- Social distancing is accelerating the digital transformation of economies, experts say, but this movement results in both opportunities and huge challenges;
- Workers will need to incorporate digital skills in order to continue in the labor market, and social programs should take this into consideration.
According to the Economic Commission for Latin America and the Caribbean (ECLAC), just 26.6% of formally employed workers in the region can do their jobs from home. Technological and social challenges involved in offering the possibility of working and consuming remotely, as well as in providing opportunities for distance learning, will surely make innovation and digitization be a key factor to the Latin American economic recovery after the pandemic.
In a webinar held by the Inter-American Dialogue, a U.S.-based think tank, to discuss the innovation and technology scenario in Latin America after the COVID-19 crisis, all the participants agreed that social distancing is accelerating the digital transformation of their economies – which results in opportunities, but also in huge trials for individuals, firms and institutions.
Acceleration is indeed a necessity. As Cármen Pagés-Serra, chief of the labor markets and social security unit at the Inter-American Development Bank (IDB), pointed out: people who are losing their jobs in the current situation are usually less prepared to meet digital demands.
“It is clear that COVID has been able to move forward the adoption of technologies in a way that probably would not have happened in the next 5, 6 or 10 years,” she said. Workers, she reckoned, will need to incorporate skills in order not only to continue in the labor market, but also to face a different economy for which they will not have the necessary abilities.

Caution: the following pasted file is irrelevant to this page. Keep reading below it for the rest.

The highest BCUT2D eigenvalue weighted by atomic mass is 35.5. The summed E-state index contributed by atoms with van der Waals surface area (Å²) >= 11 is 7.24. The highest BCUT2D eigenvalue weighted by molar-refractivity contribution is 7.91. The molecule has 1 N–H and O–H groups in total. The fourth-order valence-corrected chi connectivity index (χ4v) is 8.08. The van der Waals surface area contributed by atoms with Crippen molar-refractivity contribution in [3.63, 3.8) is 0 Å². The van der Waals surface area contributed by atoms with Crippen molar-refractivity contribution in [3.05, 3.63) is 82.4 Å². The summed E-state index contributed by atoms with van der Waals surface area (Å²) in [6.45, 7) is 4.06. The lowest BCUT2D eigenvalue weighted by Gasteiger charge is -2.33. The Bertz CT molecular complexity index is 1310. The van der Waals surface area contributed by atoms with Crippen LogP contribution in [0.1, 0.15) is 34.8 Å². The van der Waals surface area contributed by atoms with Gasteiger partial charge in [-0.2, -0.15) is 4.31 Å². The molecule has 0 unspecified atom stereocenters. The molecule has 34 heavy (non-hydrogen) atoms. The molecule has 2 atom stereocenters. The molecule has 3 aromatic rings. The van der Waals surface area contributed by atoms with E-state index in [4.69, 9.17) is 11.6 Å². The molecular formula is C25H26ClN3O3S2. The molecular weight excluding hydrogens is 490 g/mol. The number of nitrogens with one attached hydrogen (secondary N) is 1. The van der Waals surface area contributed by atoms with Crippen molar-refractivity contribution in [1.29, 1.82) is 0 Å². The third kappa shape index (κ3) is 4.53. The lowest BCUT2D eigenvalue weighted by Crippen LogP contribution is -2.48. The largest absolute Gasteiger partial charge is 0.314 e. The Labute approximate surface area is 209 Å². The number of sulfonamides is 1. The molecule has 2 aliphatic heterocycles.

The difficulty lies in how governments and the private sector should act as unemployment is set to rise over 15%-20% across the region and societies will likely operate within the so-called “new normal” ways in the foreseeable future.
Experts at the debate suggested providing instruments and incentives for companies to restructure, as well as an income protection that goes beyond assisting basic and urgent necessities.
McKinsey estimates that COVID-19 related spending in Latin America could surpass the 8% of GDP, including stimulus, liquidity, health and social protection measures.
Preparing affected workers for the post-pandemic scenario
“If we are spending that amount of money and we are about to leave several generations with a lot of debt, we’d better do it wisely,” said Andrés Cadena, a senior partner at McKinsey. “We should not just spend, we must invest.” Pagés-Serra, from the IDB, added that rather than pure subsidies, this would be a good time to establish schemes to retrain workers so they acquire new skills through some type of conditional protection. Retraining and certifications should be aimed at introducing them to tasks and occupations that will be in high demand.
Public debt will reach record levels, according to Cadena, and by borrowing from the future, governments and society should use this money thinking in long-term perspectives. “If we do it in a way in which we structure programs and opportunities for employment generation, if we do it wisely, and not only thinking in the typical way of getting out of this crisis by investing on infrastructure and social, which has to be done, but also on the digital opportunity and the data infrastructure, then we will be able to see a better future for our kids,” said Cadena.
The focus of regulation: services, not technologies
Ángel Melguizo, vice president of external and regulatory affairs at AT&T DirecTV Latin America, urged governments to quickly advance smart regulations.
Melguizo concluded with a plea for the setup of global multinational agreements in the digital economy. “The Internet has no borders. Unfortunately, now the world has many borders and very closed borders, but this is not a steady state. Our rules should be global, “added Melguizo.